There's a scene in the movie Shakespeare in Love in which a character wanders through a marketplace where a waiter for an outdoor eating venue is reciting daily specials. I've heard that moviemakers making historical films employ historians as fact checkers, but in this case someone wasn't doing his job. The practice of giving diners a choice of what to eat actually evolved hundreds of years after Shakespeare's time, in Paris around the time of the French Revolution.
Innkeepers had sold meals to hungry, paying guests for millenia, but choices were limited to what that innkeeper happened to be offering on that particular day. Eating establishments in Paris before modern restaurants came into vogue were usually locations where a proprietor served the same thing to all of his guests, at designated times rather than whenever they happened to wander in the door.
The tradition of a "restaurant," where diners come on their own schedules and order off of a list of choices, caught on in Paris around the same time that the Industrial Revolution was getting into gear across the channel in England. Rural homesteaders forced off their land began moving to the cities, taking jobs in factories, and working for wages. They became the earliest modern consumers, spending their hard-earned income on afforable luxuries that helped them unwind after long, grueling work days.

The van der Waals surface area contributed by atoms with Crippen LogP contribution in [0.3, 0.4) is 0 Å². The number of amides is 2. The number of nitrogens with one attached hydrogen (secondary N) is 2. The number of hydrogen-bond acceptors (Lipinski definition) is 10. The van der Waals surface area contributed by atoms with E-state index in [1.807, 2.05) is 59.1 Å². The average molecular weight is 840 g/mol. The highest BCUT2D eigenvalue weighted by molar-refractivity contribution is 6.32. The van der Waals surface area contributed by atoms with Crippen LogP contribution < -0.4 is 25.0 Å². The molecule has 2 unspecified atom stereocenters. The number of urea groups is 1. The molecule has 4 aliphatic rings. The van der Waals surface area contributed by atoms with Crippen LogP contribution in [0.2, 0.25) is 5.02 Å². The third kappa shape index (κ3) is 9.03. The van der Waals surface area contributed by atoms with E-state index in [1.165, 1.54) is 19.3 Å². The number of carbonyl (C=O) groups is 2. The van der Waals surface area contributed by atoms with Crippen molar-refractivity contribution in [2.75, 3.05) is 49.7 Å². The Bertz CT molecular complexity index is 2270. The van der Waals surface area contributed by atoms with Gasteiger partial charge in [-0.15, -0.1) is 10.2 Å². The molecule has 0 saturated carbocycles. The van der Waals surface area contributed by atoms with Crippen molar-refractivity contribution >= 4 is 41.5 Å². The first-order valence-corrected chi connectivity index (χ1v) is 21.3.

Today we take for granted the act of visiting a store and choosing from hundreds or thousands of options. We craft identities based on whether we choose organic or exotic food products, or whether we're partial to high end chocolate. We tend to think of ourselves as individuals first, and then members of a tribe, country, or community and, for better or worse, much of our identity as individuals is tied up in what we buy and how we eat.
As a business owner, I struggle with this. Vending at farmers' markets, my livelihood depends on feeding as many customers as possible as quickly as possible. The more choices you offer, the longer it takes folks to make up their minds. Limiting the number of options also cuts way down on waste. I'm aware that I sometimes lose customers because I don't offer the option of choosing different types of tortillas or different types of cheese, but this business model mostly works for me so I stick with it.
As I was serving this month's Humble Feast Dinner, it occurred to me that this type of dining event is actually more like the pre-industrial common table than a modern restaurant setup. There's a buffet with multiple courses, but they're the same offerings for everyone, and we serve at a set time. This month we came up with a novel approach: we set up a taco bar. Rice, beans, beef, seitan, salsa, hot sauce, cheese, marinated cabbage, pickled carrots and jalapenos. I doubt any two tacos were the same.